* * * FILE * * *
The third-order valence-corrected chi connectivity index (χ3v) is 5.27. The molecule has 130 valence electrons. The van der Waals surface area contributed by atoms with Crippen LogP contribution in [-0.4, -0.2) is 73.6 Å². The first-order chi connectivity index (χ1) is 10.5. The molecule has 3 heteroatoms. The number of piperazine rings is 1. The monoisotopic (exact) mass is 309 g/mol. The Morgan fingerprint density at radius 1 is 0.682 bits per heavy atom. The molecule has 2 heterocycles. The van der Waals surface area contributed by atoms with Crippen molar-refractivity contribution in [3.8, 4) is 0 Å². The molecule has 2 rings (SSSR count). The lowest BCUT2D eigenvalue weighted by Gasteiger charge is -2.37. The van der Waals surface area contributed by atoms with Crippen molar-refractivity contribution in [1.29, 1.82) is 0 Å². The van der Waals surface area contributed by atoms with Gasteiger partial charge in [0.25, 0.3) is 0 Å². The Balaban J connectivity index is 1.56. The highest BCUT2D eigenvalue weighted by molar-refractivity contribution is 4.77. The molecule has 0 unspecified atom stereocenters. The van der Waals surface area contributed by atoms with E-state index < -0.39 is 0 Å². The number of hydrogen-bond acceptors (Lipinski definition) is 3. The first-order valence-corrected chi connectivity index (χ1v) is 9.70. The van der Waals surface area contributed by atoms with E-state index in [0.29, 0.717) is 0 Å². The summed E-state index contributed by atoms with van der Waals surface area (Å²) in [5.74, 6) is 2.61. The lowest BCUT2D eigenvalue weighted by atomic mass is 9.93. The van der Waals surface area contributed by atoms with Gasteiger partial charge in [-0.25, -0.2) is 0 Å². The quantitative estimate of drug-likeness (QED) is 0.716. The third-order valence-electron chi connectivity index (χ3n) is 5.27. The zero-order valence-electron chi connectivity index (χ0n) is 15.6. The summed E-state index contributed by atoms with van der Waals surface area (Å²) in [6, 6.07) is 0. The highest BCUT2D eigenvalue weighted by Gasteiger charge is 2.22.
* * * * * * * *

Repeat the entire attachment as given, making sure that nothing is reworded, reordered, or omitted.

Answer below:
The third-order valence-corrected chi connectivity index (χ3v) is 5.27. The molecule has 130 valence electrons. The van der Waals surface area contributed by atoms with Crippen LogP contribution in [-0.4, -0.2) is 73.6 Å². The first-order chi connectivity index (χ1) is 10.5. The molecule has 3 heteroatoms. The number of piperazine rings is 1. The monoisotopic (exact) mass is 309 g/mol. The Morgan fingerprint density at radius 1 is 0.682 bits per heavy atom. The molecule has 2 heterocycles. The van der Waals surface area contributed by atoms with Crippen molar-refractivity contribution in [3.8, 4) is 0 Å². The molecule has 2 rings (SSSR count). The lowest BCUT2D eigenvalue weighted by Gasteiger charge is -2.37. The van der Waals surface area contributed by atoms with Crippen molar-refractivity contribution in [1.29, 1.82) is 0 Å². The van der Waals surface area contributed by atoms with Gasteiger partial charge in [0.25, 0.3) is 0 Å². The Balaban J connectivity index is 1.56. The highest BCUT2D eigenvalue weighted by molar-refractivity contribution is 4.77. The molecule has 0 unspecified atom stereocenters. The van der Waals surface area contributed by atoms with E-state index < -0.39 is 0 Å². The number of hydrogen-bond acceptors (Lipinski definition) is 3. The first-order valence-corrected chi connectivity index (χ1v) is 9.70. The van der Waals surface area contributed by atoms with E-state index in [0.29, 0.717) is 0 Å². The summed E-state index contributed by atoms with van der Waals surface area (Å²) in [5.74, 6) is 2.61. The lowest BCUT2D eigenvalue weighted by atomic mass is 9.93. The van der Waals surface area contributed by atoms with Gasteiger partial charge in [-0.25, -0.2) is 0 Å². The quantitative estimate of drug-likeness (QED) is 0.716. The third-order valence-electron chi connectivity index (χ3n) is 5.27. The zero-order valence-electron chi connectivity index (χ0n) is 15.6. The summed E-state index contributed by atoms with van der Waals surface area (Å²) in [6, 6.07) is 0. The highest BCUT2D eigenvalue weighted by Gasteiger charge is 2.22.